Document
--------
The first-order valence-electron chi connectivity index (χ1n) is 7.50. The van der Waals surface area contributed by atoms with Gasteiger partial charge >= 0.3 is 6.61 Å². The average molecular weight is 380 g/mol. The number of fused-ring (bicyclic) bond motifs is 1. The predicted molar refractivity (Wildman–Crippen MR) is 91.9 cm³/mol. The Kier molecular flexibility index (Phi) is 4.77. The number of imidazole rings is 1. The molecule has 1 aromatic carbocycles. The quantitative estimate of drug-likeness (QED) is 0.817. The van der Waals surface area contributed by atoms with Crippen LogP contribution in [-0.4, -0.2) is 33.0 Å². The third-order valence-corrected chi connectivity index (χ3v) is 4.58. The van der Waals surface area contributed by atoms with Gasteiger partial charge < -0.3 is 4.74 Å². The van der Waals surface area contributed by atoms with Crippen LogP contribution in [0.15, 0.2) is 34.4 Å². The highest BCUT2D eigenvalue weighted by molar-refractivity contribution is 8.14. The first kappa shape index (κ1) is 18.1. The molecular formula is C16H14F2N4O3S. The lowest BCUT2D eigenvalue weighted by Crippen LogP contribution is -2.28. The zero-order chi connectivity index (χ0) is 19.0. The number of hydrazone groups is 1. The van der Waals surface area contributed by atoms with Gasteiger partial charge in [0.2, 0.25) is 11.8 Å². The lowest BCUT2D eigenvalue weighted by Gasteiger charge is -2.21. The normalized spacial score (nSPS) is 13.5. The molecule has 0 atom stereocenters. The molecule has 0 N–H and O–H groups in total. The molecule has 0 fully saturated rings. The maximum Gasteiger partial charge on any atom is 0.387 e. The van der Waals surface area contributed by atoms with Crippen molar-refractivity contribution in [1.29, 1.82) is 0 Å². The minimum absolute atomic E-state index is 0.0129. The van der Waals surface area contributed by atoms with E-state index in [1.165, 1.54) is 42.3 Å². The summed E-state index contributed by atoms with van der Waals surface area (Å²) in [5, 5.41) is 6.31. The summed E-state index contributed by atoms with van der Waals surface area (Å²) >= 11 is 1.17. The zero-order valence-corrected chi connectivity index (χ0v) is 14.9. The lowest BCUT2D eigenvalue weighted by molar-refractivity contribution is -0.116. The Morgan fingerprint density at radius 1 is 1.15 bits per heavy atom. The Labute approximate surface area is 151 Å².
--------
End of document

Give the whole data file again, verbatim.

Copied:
The first-order valence-electron chi connectivity index (χ1n) is 7.50. The van der Waals surface area contributed by atoms with Gasteiger partial charge >= 0.3 is 6.61 Å². The average molecular weight is 380 g/mol. The number of fused-ring (bicyclic) bond motifs is 1. The predicted molar refractivity (Wildman–Crippen MR) is 91.9 cm³/mol. The Kier molecular flexibility index (Phi) is 4.77. The number of imidazole rings is 1. The molecule has 1 aromatic carbocycles. The quantitative estimate of drug-likeness (QED) is 0.817. The van der Waals surface area contributed by atoms with Crippen LogP contribution in [-0.4, -0.2) is 33.0 Å². The third-order valence-corrected chi connectivity index (χ3v) is 4.58. The van der Waals surface area contributed by atoms with Gasteiger partial charge < -0.3 is 4.74 Å². The van der Waals surface area contributed by atoms with Crippen LogP contribution in [0.15, 0.2) is 34.4 Å². The highest BCUT2D eigenvalue weighted by molar-refractivity contribution is 8.14. The first kappa shape index (κ1) is 18.1. The molecular formula is C16H14F2N4O3S. The lowest BCUT2D eigenvalue weighted by Crippen LogP contribution is -2.28. The zero-order chi connectivity index (χ0) is 19.0. The number of hydrazone groups is 1. The van der Waals surface area contributed by atoms with Gasteiger partial charge in [0.2, 0.25) is 11.8 Å². The lowest BCUT2D eigenvalue weighted by Gasteiger charge is -2.21. The normalized spacial score (nSPS) is 13.5. The molecule has 0 atom stereocenters. The molecule has 0 N–H and O–H groups in total. The molecule has 0 fully saturated rings. The maximum Gasteiger partial charge on any atom is 0.387 e. The van der Waals surface area contributed by atoms with Crippen molar-refractivity contribution in [1.29, 1.82) is 0 Å². The minimum absolute atomic E-state index is 0.0129. The van der Waals surface area contributed by atoms with E-state index in [1.165, 1.54) is 42.3 Å². The summed E-state index contributed by atoms with van der Waals surface area (Å²) in [5, 5.41) is 6.31. The summed E-state index contributed by atoms with van der Waals surface area (Å²) >= 11 is 1.17. The zero-order valence-corrected chi connectivity index (χ0v) is 14.9. The lowest BCUT2D eigenvalue weighted by molar-refractivity contribution is -0.116. The Morgan fingerprint density at radius 1 is 1.15 bits per heavy atom. The Labute approximate surface area is 151 Å².